The six convict transports each had a detachment of marines on board. Most of the families of the marines travelled aboard the Prince of Wales. A number of people on the First Fleet kept diaries and journals of their experiences, including the surgeons. There are twelve known journals in existence as well as some letters.
The exact number of people directly associated with the First Fleet will likely never be established, as all accounts of the event vary slightly. A total of 1,420 people have been identified as embarking on the First Fleet in 1787, and 1,373 are believed to have landed at Sydney Cove in January 1788.
First Fleet Memorial.
When the Bellona transport came to anchor in Sydney Cove on the 16th of January 1793, she brought with her the first immigrant free settlers. They were: Thomas Rose, a farmer from Dorset, his wife and four children; he was allowed a grant of 120 acres; Frederic Meredith, who had formerly been at Sydney with HMS Sirius; Thomas Webb (who had also been formerly at Sydney with the Sirius), his wife, and his nephew, Joseph Webb; Edward Powell, who had formerly been at Sydney with the Juliana, transport, and who married a free woman after his arrival. Thomas Webb and Edward Powell each received a grant of 80 acres; and Joseph Webb and Frederic Meredith received 60 acres each.
The conditions they had come out under were that they should be provided with a free passage, be furnished with agricultural tools and implements by the Government, have two years' provisions, and have grants of land free of expense. They were likewise to have the labour of a certain number of convicts, who were also to be provided with two years' rations and one year's clothing from the public stores. The land assigned to them was some miles to the westward of Sydney, at a place named by the settlers, "Liberty Plains". It is now the area covered mainly by the suburbs of Strathfield and Homebush.
After our picnic looking out over Botany Bay we drove Prince of Wales Road at the end of the Port – open from sunrise to sunset with a helpful telephone number if you get locked in.
Port Botany is a deepwater seaport located in Botany Bay, in Sydney, Australia with 270 berths. The port is dominated by trade in containerised manufactured products, and to a lesser extent, bulk liquid imports including petroleum and natural gas. Port Botany is Australia’s second busiest container port, servicing the largest population base in Australia and is administered by NSW Ports which entered into a 99-year lease agreement with the NSW Government in May 2013.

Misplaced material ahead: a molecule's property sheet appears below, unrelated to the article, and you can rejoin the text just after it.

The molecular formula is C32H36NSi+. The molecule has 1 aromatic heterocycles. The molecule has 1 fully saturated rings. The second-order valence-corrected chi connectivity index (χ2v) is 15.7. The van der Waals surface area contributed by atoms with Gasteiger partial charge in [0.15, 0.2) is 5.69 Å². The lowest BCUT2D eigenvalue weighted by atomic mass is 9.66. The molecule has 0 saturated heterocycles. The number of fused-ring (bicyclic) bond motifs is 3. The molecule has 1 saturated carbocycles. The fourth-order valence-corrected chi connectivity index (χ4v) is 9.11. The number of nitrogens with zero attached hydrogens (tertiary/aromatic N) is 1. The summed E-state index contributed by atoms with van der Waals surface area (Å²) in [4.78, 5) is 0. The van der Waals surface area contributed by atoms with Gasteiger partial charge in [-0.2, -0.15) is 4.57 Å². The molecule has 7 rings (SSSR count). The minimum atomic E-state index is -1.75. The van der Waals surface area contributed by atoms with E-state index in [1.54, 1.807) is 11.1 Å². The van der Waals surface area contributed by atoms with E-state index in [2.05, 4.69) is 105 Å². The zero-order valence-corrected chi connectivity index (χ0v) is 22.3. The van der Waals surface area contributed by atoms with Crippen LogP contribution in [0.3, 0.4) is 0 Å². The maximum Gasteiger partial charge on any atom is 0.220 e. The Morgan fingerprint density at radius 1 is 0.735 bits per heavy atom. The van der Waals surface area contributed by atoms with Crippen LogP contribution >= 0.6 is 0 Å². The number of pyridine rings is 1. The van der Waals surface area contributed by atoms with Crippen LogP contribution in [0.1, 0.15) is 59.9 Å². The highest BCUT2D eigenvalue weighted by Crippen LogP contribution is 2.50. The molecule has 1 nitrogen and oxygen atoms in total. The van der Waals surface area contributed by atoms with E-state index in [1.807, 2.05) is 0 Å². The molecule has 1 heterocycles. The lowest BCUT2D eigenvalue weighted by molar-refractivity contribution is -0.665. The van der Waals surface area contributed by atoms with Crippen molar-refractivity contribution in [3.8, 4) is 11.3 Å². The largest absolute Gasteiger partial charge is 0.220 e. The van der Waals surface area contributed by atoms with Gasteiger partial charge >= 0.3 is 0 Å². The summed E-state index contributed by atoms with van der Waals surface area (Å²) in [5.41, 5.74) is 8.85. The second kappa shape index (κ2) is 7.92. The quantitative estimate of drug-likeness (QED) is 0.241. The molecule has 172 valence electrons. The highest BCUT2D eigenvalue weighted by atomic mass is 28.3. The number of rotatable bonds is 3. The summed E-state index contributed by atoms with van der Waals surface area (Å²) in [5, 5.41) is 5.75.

Port History: Prior to 1960 Sydney's international shipping facilities were exclusively located in Port Jackson, with bulk and break bulk docks at Darling Harbour and Walsh Bay and bulk and ro-ro docks at Glebe Island and White Bay.
A plane coming in to land.
The end of the road for us at Gate B21.
Colour me happy.
With the advent of containerisation in the late 1950’s it became clear that Sydney would require additional port facilities to cater for new cargo types. In the 1960’s the government agency responsible for ports, the NSW Maritime Services Board, recommended that a new port complex be developed in the northern part of Botany Bay adjacent to Sydney Airport. The New South Wales Government endorsed the proposal in 1969 and in 1971 work commenced on two container terminals to the north, and a bulk liquid wharf and storage area to the south.
In 2011 the port saw the arrival of 1,578 vessels.
Just a thirty seven minute turnaround time for trucks.
November 2015 Report: Total container volume was 4.6% up on the same period last year, due to an increase in full containers for both imports and exports, full container exports were up over 10% with import full up over 7%. The month of November had 93 container vessel visits which is the same as last year, however in the 5,000 to 6,000 TEU capacity vessels there was an increase of 3% providing for greater exchanges. Non containerised cargo total volume was down 1.2% compared to the previous November or 5,000 RT, this drop was mainly attributed to refined fuels being down by 2% compared with last year, gas was up marginally.
A couple of the bulk containers didn’t look so very well.
ALL IN ALL A REAL TREAT
BIG, IF NOT HUGE